An Original Story Of Cultural Balance, The Farewell Is An Enjoyable Escape From The Otherwise Repetitive Summer Movie Block.

The Farewell.
LuLu Wang
Writer: LuLu Wang
Starring: Awkwafina, Tzi Ma, Diana Lin, and Zhau Shuzhen.
Opens: Wide.

Who would have guessed a film about a family lying to its dying matriarch about her cancer diagnosis would be the best film of the summer? Forget all the explosion-reliant action films and superhero sequels, The Farewell is the breath of fresh air we all need from the predictability of the summer movie lineup.

Based on true events, director and writer LuLu Wang brings a poignant, heartwarming story to the big screen. Originally told as a story for NPR’s “This American Life” podcast, Wang’s grandmother was diagnosed with cancer, and her family decided to hide it from her grandmother. In order for everyone to say their goodbyes, the family hastily puts together a wedding where a cousin will “marry” his girlfriend of three months.

Awkwafina stars as Billie, a young woman wrestling with the moral ambiguity of the family’s decision as she struggles to get by as a writer in New York — she’s behind on rent and still does her laundry at her parent’s house. She is also very close with her grandmother.

In what will surely be remembered as her breakout performance, Awkwafina perfectly embodies an experience many immigrants have come to know.

On one hand, Billie understands the cultural basis of the family’s decision — where families don’t tell loved ones about serious illnesses — but she struggles with wanting to tell her grandmother the truth. This is especially difficult for Billie, because though she hasn’t been back to China since she was a child, she speaks to her grandmother every week. Since coming to the United States at a young age, Billie feels more comfortable with U.S. culture and traditions. Though she speaks Chinese, she feels like a stranger when visiting her native country, and is constantly reminded she doesn’t speak the language well enough. Despite her best efforts of convincing various family members to come clean to her grandmother, she’s brushed aside.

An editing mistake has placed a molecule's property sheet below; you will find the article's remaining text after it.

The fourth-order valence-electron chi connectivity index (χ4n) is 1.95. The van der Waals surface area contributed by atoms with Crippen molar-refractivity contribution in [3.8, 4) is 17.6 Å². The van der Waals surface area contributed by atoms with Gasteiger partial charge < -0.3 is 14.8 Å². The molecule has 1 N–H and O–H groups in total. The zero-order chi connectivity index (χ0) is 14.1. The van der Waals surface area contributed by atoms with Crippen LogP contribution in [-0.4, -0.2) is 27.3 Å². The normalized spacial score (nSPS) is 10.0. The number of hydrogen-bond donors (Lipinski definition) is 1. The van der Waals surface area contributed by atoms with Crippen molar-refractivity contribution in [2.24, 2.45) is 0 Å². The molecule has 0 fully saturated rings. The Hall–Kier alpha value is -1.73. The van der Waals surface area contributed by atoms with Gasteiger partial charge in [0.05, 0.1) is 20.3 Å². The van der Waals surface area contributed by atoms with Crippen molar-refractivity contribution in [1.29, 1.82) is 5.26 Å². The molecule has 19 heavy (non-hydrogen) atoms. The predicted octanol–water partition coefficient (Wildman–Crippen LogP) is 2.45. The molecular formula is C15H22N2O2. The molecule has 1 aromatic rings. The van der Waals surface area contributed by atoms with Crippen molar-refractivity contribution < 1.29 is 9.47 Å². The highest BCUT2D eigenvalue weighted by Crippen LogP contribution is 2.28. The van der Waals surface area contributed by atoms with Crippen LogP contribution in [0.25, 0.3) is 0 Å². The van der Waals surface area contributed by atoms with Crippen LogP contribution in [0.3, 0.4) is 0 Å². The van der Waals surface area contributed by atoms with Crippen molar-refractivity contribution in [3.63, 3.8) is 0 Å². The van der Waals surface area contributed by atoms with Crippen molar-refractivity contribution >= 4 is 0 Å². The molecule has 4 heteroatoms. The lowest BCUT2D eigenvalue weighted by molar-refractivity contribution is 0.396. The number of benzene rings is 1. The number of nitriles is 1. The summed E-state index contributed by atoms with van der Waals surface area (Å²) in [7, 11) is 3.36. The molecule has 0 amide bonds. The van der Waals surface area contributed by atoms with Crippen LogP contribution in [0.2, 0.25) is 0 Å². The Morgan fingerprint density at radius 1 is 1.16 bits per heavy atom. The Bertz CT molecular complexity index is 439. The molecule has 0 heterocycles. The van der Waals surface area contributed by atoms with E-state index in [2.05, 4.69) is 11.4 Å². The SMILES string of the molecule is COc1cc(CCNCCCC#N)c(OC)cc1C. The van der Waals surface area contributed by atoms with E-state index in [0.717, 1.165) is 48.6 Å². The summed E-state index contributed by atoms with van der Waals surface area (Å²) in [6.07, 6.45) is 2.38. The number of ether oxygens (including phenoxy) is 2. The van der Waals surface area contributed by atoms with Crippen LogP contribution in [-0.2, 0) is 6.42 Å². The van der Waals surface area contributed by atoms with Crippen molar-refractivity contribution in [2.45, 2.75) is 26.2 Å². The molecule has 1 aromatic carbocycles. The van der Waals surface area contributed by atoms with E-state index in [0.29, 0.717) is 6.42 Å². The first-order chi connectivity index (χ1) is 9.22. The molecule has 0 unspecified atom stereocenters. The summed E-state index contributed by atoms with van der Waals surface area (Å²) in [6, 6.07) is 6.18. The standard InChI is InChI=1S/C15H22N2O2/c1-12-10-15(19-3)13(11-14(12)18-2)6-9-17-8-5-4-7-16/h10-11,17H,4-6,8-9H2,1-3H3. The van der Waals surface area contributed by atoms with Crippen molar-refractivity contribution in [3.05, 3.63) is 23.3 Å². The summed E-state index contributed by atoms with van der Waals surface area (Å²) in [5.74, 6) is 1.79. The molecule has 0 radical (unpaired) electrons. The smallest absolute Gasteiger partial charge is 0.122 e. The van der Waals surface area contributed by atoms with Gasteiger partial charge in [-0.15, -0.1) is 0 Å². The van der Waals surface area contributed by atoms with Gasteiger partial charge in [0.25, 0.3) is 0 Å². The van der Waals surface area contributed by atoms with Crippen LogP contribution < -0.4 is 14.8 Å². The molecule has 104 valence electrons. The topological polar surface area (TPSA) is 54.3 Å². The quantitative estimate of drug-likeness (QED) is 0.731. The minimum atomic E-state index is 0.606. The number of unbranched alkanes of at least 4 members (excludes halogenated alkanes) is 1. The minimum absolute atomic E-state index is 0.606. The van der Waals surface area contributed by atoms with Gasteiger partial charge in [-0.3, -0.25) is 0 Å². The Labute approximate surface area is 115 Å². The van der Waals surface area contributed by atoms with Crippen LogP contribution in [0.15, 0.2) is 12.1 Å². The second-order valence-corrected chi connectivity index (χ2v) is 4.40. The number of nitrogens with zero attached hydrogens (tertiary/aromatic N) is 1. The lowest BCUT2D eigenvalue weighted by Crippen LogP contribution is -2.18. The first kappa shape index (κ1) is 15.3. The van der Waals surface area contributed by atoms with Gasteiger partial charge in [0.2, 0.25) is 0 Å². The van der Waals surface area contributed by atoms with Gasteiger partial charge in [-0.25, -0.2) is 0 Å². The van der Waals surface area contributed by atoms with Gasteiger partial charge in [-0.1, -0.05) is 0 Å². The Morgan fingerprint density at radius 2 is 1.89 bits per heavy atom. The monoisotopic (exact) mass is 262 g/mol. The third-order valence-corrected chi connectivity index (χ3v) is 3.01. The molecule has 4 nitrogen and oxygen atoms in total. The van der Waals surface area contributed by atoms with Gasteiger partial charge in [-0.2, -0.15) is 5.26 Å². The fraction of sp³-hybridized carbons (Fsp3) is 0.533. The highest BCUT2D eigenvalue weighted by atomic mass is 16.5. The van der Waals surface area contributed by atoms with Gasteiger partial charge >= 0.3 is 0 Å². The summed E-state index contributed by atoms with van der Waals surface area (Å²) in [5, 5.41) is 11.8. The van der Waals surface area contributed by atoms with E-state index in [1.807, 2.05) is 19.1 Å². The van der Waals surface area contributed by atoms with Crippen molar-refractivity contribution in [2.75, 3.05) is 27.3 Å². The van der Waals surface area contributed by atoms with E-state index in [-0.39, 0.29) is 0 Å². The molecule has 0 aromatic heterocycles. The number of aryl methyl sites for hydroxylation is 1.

The film strikes a wonderful balance of invoking both happiness and sadness from the audience. On the turn of a dime, Wang’s storytelling is able to make a simple family dinner feel like a rollercoaster of emotions. No matter the circumstances, this film will strike an emotional chord with anyone.

Wang is also careful to explain both parts of the family’s decision — whatever side you find yourself on, she does a commendable job explaining the pragmatism behind either decision. The curious part, really, is that by the end of the film, there is no right answer. But somehow, the film manages to convince you that no right answer is enough of an answer at all.

The story has the biggest heart of any film this summer and Wang’s characters bring a richness to the big screen that is difficult to come by in summer films. Though The Farewell is quiet compared to the traditional summer blockbuster, it’s a much-welcomed film.

Grade: A.

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